Sam’s Summer Bike Plans

I’ve returned from the big bike holiday in Newfoundland, feeling fit and frisky and wanting to build on it, rather than have my bike fitness fade away.

Here’s what I’ve got planned:

July 21, Tour de Norfolk, 100 km

Aug 11, 1 day bike rally, Toronto to Port Hope, 110 km

Aug 16-18 2019 Triadventure

August 31-September 1, Birthday weekend at home with bikes and friends. There will be cake and bike riding, 55 km.

Sept 7 Prince Edward County gran fondo, 100 km

No date yet but now that Sarah and I both have bikes that are happy on gravel, I’d like to ride the Guelph to Goderich rail trail. Or maybe for this year just the day trip version, 90 km out and back on the Kissing Bridge Trailway.

I’ve also been thinking of riding with some local bike clubs, though that makes me nervous!

climbing · fat · fitness · Guest Post

On boundaries, in life and at the climbing gym (Guest post)

by Alisa Joy McClain

I’m a fat woman climber. And, I’m a person who directly pushes back when people invade my space. Given Bettina’s recent post about mansplainers at the climbing gym and Susan’s mention of my name as a Boundary Hero in the comments, I thought it might be fun to share a few of the internal thoughts that have enabled and empowered me to say, “NO,” when someone has overstepped a boundary with me without spending precious emotional labor trying to protect their image of me or getting them to like me.

A frequent event for me at the climbing gym is this: I am waiting to get on a boulder or a wall. I’m positioned a polite distance away but close enough that my claim should be obvious. Because it happens often enough that my mere presence is not enough of a stakeholder, I’ve widened my stance and put my hands on my hips to non-verbally say, “I mean business. I am here with purpose.” When the space becomes available, it is not terribly unusual for a guy to just step between me and the wall like I don’t exist or that my fat body is actually invisible.

I have some choices here.

1) I can just move to another wall; give up my claim.

2) I can stand there and glare at the guy, passive aggressively communicating my displeasure and hoping he notices and is more aware in the future.

3) I can wait and let him know verbally at the end of his use of the wall.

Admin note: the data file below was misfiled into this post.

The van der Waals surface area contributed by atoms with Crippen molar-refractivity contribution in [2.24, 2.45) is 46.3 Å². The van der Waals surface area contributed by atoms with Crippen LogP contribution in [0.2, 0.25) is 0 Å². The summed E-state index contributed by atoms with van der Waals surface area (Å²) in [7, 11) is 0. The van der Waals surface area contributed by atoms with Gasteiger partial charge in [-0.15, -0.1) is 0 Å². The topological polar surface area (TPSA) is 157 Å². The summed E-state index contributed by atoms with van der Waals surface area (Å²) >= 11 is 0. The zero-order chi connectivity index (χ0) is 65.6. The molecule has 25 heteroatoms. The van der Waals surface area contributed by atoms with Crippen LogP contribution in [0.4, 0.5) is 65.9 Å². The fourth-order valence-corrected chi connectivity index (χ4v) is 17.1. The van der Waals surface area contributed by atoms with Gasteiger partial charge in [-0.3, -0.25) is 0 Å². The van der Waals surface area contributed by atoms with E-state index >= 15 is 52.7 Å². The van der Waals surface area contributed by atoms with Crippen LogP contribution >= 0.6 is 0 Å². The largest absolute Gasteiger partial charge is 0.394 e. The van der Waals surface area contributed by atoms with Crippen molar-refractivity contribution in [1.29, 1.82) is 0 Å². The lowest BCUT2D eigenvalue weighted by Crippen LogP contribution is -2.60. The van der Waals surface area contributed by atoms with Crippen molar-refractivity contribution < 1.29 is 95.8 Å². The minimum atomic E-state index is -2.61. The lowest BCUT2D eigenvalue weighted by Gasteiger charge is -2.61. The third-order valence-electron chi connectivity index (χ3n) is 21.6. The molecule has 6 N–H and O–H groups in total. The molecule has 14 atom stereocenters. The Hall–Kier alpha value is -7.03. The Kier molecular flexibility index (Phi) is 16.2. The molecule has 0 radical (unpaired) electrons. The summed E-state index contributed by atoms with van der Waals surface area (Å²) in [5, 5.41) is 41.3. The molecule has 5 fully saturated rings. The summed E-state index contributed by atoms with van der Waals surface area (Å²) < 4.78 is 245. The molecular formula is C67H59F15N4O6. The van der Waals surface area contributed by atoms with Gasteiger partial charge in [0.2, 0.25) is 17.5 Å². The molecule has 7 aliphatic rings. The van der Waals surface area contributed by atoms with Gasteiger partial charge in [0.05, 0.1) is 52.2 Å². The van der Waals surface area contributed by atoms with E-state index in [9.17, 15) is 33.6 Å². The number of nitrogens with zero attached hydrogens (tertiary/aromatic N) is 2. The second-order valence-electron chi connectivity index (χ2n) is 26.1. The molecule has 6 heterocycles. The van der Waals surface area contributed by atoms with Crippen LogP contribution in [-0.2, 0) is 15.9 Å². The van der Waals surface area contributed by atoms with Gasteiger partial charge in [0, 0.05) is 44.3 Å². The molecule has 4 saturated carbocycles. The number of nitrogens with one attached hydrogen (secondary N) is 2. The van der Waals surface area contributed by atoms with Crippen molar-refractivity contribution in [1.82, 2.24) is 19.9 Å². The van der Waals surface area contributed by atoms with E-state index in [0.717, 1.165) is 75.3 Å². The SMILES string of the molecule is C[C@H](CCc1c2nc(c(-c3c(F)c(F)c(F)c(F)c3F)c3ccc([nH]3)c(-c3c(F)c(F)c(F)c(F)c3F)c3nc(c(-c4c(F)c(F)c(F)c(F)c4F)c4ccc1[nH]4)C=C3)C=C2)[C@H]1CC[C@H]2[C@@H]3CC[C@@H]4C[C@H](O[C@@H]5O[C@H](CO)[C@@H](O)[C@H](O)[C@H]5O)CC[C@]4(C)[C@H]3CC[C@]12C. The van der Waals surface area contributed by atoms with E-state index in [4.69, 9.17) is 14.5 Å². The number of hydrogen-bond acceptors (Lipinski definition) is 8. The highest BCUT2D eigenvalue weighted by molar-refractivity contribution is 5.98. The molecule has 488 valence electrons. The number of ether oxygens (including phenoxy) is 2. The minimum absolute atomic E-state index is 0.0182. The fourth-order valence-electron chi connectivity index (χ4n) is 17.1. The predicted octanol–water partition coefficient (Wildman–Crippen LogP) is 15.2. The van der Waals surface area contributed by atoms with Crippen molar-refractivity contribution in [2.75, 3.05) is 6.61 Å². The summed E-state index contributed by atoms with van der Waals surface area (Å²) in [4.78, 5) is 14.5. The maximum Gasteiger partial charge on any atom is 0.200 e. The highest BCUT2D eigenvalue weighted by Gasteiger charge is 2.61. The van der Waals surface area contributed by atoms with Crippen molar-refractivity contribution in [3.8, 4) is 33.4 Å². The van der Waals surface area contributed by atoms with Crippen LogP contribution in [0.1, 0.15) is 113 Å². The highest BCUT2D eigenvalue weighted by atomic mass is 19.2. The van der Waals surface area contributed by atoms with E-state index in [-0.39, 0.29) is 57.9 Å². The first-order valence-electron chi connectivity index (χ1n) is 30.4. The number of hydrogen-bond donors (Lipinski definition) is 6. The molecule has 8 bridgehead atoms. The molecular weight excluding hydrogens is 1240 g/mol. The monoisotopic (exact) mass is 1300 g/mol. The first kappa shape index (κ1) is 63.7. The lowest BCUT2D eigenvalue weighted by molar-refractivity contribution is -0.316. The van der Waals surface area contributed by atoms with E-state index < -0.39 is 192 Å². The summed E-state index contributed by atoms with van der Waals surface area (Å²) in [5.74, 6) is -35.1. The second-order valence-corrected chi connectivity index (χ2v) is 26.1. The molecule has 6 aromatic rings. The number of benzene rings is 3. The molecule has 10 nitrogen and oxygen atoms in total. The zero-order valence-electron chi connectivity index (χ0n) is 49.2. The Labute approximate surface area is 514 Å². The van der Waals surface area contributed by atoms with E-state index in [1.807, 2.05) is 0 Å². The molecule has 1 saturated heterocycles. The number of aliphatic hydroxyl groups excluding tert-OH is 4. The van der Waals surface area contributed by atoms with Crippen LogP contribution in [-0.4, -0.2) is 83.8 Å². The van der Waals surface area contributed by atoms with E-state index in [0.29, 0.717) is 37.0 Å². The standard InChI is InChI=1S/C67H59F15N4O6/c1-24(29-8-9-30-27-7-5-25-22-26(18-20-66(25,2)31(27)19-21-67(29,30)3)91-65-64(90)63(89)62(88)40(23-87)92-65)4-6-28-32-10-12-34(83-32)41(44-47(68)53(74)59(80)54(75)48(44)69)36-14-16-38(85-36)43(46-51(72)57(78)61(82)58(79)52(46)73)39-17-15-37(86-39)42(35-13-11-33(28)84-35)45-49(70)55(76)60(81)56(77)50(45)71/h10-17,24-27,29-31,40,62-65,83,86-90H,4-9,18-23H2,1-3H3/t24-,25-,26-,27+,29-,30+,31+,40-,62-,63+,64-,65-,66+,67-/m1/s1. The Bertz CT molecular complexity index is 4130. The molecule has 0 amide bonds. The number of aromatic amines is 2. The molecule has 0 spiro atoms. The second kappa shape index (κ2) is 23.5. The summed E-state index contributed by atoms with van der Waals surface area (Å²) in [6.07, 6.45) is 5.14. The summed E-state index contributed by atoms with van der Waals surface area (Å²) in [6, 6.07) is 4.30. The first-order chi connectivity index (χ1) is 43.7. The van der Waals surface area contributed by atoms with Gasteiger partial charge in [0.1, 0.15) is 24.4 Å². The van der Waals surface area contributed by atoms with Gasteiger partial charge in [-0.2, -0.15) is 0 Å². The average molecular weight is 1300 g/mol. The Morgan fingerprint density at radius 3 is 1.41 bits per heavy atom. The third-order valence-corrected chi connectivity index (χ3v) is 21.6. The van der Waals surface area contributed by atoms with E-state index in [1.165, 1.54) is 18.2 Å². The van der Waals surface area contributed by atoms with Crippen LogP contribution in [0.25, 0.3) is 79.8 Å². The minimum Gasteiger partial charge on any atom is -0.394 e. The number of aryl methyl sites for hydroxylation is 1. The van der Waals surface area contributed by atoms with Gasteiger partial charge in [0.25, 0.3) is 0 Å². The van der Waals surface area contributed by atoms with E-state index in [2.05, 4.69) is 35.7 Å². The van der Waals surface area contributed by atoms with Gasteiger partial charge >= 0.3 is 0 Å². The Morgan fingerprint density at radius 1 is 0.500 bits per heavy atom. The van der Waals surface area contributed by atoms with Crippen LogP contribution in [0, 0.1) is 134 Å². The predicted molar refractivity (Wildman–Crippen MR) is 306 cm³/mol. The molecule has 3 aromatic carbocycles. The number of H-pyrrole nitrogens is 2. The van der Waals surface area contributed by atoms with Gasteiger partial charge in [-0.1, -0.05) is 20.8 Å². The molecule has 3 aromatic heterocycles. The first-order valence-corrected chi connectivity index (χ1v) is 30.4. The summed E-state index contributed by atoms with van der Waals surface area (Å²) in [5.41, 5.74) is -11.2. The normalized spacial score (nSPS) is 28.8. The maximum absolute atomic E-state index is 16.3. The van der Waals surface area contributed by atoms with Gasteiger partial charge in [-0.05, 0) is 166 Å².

4) I can politely interrupt him before he gets started and say, “Excuse me. I’m sorry, but I was waiting for that. Do you mind if I go first?”

5) I can interrupt him before he gets started and say, “I was waiting for that.” I usually do this in a slightly raised voice, aiming for mild social distress as a negative reinforce.

More and more often, I opt for number 5 or its equivalent.

So, these are things that I have thought about over the years to make this a near-automatic and pretty unapologetic response.

Option 1: If I give up my claim, the guy is definitely going to keep doing it to me and everybody else. He was probably oblivious to my existence and will continue to be oblivious to my existence.

Option 2: If I wait and glare, he’ll probably write me off as a bitch and I am the only person who has been inconvenienced. He has already demonstrated that I do not exist for him, so I have serious doubts my glaring will result in a behaviour change.

Option 3: It is still largely me that is inconvenienced, and I actually have already decided that a person who doesn’t observe the space and see if anyone is waiting doesn’t really care that much about social interactions and community environment. In the past, at most, I have gotten a non-satisfying apology, a glare, or actual verbal abuse when I pursued this option.

Option 4: I tried this for a while, but when I ask nicely and politely for something I shouldn’t have to ask for at all, it feels like I erase myself. It feels like this guy has given me his emotional discomfort with waiting, and I have accepted the burden and will tend to the burden carefully to ensure that I don’t give it back to him while meekly asking for a tiny share of respect. This option doesn’t feel good, and I don’t’ think it’s my job to help grown men who are actual strangers to me (and have already shown me I have no interest in getting to know them) develop basic social skills.

Option 5: My best option so far. In this case, I am returning the burden of discomfort. It’s like a ball he threw at me when I wasn’t willing to catch it, and I’m just tossing it right back at him. “Sorry, I think you dropped this.” I affirm my own right to exist. I am just loud enough to make sure that anyone nearby can hear because I feel like it protects me from an escalation in violence. I’m relying on social expectation to help this guy reconsider his options next time because his actions told me that my opinion of him is already not enough to change his behavior. The world tells me on a regular basis that I don’t deserve space in the world, and asserting myself and my right to exist in these interactions is one of the ways I reject the word’s erasure of my existence. I am treating myself with respect. This guy is probably not going to like me very much, but he already didn’t respect me and I don’t actually want to invite him into my life. I don’t owe the person who just told me that my existence is at their convenience any great efforts in kindness. Every once in a while the guy I do this to will offer a genuine apology, and I will then profusely thank them. That’s when they re-earn my respect and my effort towards active kindness. Janis Spring says “You don’t restore your humanity when you forgive an unapologetic offender; he restores his humanity when he works to earn your forgiveness.”